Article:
Whistle Trail is named for the low-water bridge that connects the main park to the picnic area. The bridge is so named because of the large tubes that resemble whistles through which the stream water flows. The trail runs along the stream branch most of the time, but allows access to some bluff tops as well.
At the south end, the trail overlaps with Forrest Trail. Whistle Trail divides at the south end of the bluffs, with one side of the trail traveling along the top of the bluff and the other along the base and next to the water. After these two trails reconnect at the north, the trail ascends a steep bluff and then gradually descends toward the picnic area to the north of Whistle Bridge. A short travel through the parking area of the picnic area leads to the continuation of the trail. Traveling north on this section leads through a bottomland area and then hugs the bottom of steep hillsides until connecting at the north end with a parking area near the Niangua River. A bridge at the north end allows for an alternative loop that returns on the linear trail. Several areas along the trail offer good overlooks to the valley.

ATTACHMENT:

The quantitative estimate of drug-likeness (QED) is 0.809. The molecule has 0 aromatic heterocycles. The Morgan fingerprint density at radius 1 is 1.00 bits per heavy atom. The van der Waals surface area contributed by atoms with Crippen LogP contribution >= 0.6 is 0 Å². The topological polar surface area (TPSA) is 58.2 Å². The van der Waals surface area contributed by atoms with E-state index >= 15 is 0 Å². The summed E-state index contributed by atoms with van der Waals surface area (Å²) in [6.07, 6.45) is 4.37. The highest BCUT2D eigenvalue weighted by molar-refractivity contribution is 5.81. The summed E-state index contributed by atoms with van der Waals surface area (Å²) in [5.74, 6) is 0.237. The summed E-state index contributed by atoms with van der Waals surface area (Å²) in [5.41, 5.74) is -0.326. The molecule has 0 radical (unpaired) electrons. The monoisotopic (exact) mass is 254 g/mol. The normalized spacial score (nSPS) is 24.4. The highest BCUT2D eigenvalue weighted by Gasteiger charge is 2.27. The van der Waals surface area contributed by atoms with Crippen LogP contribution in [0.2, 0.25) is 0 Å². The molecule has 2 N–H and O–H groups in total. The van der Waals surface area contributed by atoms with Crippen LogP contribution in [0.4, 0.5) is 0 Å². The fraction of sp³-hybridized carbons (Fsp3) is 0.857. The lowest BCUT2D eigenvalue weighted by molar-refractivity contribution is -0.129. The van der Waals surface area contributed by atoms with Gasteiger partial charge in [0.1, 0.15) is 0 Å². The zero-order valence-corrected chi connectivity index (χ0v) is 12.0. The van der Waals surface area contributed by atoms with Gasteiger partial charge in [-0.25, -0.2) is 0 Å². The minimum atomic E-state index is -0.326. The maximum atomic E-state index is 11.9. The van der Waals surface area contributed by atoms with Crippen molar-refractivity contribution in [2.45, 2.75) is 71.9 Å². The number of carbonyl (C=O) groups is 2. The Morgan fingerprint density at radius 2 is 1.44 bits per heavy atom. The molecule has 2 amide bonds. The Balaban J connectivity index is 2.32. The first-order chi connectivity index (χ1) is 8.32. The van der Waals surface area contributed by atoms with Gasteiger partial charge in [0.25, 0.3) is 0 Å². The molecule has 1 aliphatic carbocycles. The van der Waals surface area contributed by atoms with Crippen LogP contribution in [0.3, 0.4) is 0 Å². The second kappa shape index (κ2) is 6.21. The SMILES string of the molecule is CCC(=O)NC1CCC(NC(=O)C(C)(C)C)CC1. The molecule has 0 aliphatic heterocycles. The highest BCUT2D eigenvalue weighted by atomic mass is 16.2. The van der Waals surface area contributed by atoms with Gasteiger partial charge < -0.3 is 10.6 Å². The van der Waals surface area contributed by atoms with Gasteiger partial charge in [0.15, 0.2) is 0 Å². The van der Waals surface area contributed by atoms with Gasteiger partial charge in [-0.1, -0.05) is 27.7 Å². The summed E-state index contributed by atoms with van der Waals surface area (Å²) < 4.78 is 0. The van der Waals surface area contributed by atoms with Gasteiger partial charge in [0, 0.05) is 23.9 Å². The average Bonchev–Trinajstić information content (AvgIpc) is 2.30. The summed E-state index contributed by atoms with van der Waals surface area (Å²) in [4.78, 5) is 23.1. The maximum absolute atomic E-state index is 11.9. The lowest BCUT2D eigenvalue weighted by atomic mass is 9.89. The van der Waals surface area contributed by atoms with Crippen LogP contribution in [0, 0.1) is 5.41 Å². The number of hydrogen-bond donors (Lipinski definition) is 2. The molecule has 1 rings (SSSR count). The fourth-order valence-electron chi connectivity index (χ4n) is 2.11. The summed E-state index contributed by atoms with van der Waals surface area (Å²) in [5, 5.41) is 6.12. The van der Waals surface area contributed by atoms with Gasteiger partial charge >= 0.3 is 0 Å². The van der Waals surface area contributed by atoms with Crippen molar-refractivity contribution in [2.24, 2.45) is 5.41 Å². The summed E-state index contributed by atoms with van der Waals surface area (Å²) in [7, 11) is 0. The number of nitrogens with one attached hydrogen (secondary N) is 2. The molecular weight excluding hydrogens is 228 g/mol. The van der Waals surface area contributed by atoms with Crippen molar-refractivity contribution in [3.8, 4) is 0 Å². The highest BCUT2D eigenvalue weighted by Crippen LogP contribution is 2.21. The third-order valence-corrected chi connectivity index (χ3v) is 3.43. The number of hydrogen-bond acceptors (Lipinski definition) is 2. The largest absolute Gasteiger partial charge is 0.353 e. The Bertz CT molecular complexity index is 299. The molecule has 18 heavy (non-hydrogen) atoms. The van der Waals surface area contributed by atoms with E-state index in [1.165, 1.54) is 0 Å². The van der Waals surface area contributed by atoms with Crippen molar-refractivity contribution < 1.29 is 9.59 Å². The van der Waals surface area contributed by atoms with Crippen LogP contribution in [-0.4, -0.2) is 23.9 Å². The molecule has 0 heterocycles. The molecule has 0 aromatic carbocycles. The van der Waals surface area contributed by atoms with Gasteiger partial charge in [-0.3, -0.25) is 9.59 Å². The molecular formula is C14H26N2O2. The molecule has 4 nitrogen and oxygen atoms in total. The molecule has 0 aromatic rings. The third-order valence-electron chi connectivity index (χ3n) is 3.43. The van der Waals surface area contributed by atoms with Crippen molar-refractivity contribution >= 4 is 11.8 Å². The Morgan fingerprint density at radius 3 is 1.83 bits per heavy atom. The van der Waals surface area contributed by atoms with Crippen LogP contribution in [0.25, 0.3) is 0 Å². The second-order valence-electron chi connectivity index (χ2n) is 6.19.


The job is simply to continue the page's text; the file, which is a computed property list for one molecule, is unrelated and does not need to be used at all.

Much of the tread is narrow, rocky and can be slippery when wet. The trail ascending and descending the bluffs can be treacherous under wet conditions. Only daytime activities are now allowed in the area. Portions of the trail are inaccessible during high water. The length of the trail is one mile with an estimated hiking time of 45 minutes one way. The north trailhead is is off of Bramwell entrance road at the bottom of the hill.
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